Day: May 30, 2020

Elspeth Huxley (1907 – 1997)

OIPElspeth Joscelin Huxley CBE (née Grant; 23 July 1907 – 10 January 1997) was a polymath, writer, journalist, broadcaster, magistrate, environmentalist, farmer, and government advisor. She wrote 30 books; but she is best known for her lyrical books The Flame Trees of Thika and The Mottled Lizard which were based on her experiences growing up in a coffee farm in Colonial Kenya. Nellie and Major Josceline Grant, Elspeth Grant’s parents, arrived in Thika in what was then British East Africa in 1912, when she was 5 years old, to start a life as coffee farmers and colonial settlers. Flame Trees… explores how unprepared for rustic life the early British settlers really were. Elspeth was educated at a whites only school in Nairobi.

She left Africa in 1925, earning a degree in agriculture at Reading University in England and studying at Cornell University in upstate New York. Elspeth returned to Africa periodically, becoming the Assistant Press Officer to the Empire Marketing Board in 1929. She married Gervas Huxley, a grandson of Thomas Huxley and a cousin of Aldous Huxley, in 1931. They had one son, Charles, who was born in February 1944. She resigned her post in 1932 and traveled widely. She was appointed an independent member of the Advisory Commission for the Review of the Constitution of the Federation of Rhodesia and Nyasaland (the Monckton Commission). An advocate of colonialism early in life, she later called for independence for African countries. In the 1960s, she served as a correspondent for the National Review magazine.

Most of Elspeth Huxley’s writing reflects on her experiences growing up in Kenya and her continued interest in African development. Her output includes both novels and non-fiction: autobiography, travel writing, political exposition, biography, and journalism, produced throughout the latter half of the twentieth century—her book-publishing career alone spanned more than sixty years. Sympathising from the beginning with the white settlers and increasingly with the black Africans, with a professional background in agriculture as well as journalism, she became a skilled interpreter of Africa to the world outside, even while remembering that “no person of one race and culture can truly interpret events from the angle of individuals” who belong to a “different race and culture.” This has not exempted her from later strong critique of her racial attitudes: attitudes which were normal, nearly inescapable, for her generation, her race, and her colonial identity. As a professional she prided herself on being able to turn her pen to anything. Her polemical writing on environmental issues, for instance, deserves to be better known. (Source: Goodreads)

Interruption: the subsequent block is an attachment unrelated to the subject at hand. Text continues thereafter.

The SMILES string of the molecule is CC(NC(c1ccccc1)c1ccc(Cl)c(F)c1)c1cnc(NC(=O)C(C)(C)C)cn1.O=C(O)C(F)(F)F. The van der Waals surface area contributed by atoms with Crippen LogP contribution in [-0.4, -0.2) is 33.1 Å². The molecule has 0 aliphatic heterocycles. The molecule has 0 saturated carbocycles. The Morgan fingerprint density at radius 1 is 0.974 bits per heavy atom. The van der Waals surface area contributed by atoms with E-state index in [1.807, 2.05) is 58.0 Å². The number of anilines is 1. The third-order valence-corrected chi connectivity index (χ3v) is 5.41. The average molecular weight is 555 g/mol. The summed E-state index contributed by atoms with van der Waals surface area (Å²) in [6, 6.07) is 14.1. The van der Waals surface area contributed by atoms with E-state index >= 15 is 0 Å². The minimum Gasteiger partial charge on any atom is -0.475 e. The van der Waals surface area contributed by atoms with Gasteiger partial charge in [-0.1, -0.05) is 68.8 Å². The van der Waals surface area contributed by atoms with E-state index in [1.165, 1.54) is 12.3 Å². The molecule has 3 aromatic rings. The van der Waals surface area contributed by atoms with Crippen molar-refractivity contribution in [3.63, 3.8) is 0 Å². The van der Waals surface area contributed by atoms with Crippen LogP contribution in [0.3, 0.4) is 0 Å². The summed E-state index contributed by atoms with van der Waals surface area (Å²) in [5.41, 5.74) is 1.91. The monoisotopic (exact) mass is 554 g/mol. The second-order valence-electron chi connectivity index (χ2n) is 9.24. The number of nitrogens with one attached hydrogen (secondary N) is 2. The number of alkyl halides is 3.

She died on 10 January 1997 in a nursing home in Tetbury, in Gloucestershire, England. She was 89.

Elspeth Huxley Obituary The Independent.

Elspeth Huxley produced a handful of detective novels, mainly set in sub-Saharan East Africa. The first three, featuring Superintendent Vachell, are: Murder at Government House (1937), Murder on Safari (1938), Death of an Aryan aka The African Poison Murders (1939). Years later she published The Merry Hippo aka The Incident at the Merry Hippo (1963) and A Man From Nowhere (1964).

Mike Grost finds ‘her mystery plotting rarely achieves much interest as a puzzle. Her story telling is dull. Her characters tend to be either mediocre human beings or unpleasant, thus lacking much positive interest.’ (A Guide to Classic Mystery and Detection). However I’m quite tempted to read Murder on Safari, both because the action is set in Africa, as for the time when the story unfolds. Besides it has also some favourable reviews.

One of the best detective novels I read last year was Murder on Safari (1938) by Elspeth Huxley. Despite its uninspired title, the book is the epitome of what a detective story should be: an excellent cast of well-drawn characters inhabiting a vividly painted setting and a top-notch plot that plays scrupulous fair with its readers – in this case providing a solution with nearly a dozen footnotes, referring back to the pages where the clues were given. Brilliant!’ (TomCat at Beneath the Stains of Time).

150 Favorite Golden Age British Detective Novels: A Very Personal Selection, by Curt J. Evans.

My 150 Favorite Mysteries (Updated: July 1, 2012) by TomCat.

Further reading:

9902

(Source: Facsimile Dust Jackets LLC. Methuen & Co. Ltd. (UK), 1938)

6076

(Source: Facsimile Dust Jackets LLC. Harper & Brothers (USA), 1938)

Lord and Lady Baradale, on a posh safari in Kenya, anticipate splendid photo trophies for their luxurious labors. But rather than collecting trophies, they gave some up. When Lady Baradale’s jewels are stolen, a young Canadian policeman, Vachell, is called in. He sets to work on the theft, but is interrupted by murder. Lady Baradale’s body is discovered with a bullet hole in the skull. Every member of the hunting party is suspect.
“Elspeth Huxley does not rely for effect simply on the unusual nature of her Kenyan setting. She has woven a complicated web of clue and counter-clue, clever enough to entrance and entangle even the most experienced detective fan.” (The Times, London) Source: Fantastic Fiction.

Murder on Safari has been reviewed, among others, at The Invisible Event, Tipping My Fedora, Vintage Pop Fiction, Only Detect, The Grandest Game in the World, Crimepieces, My Reader’s Block, and ‘Do You Write Under Your Own Name?’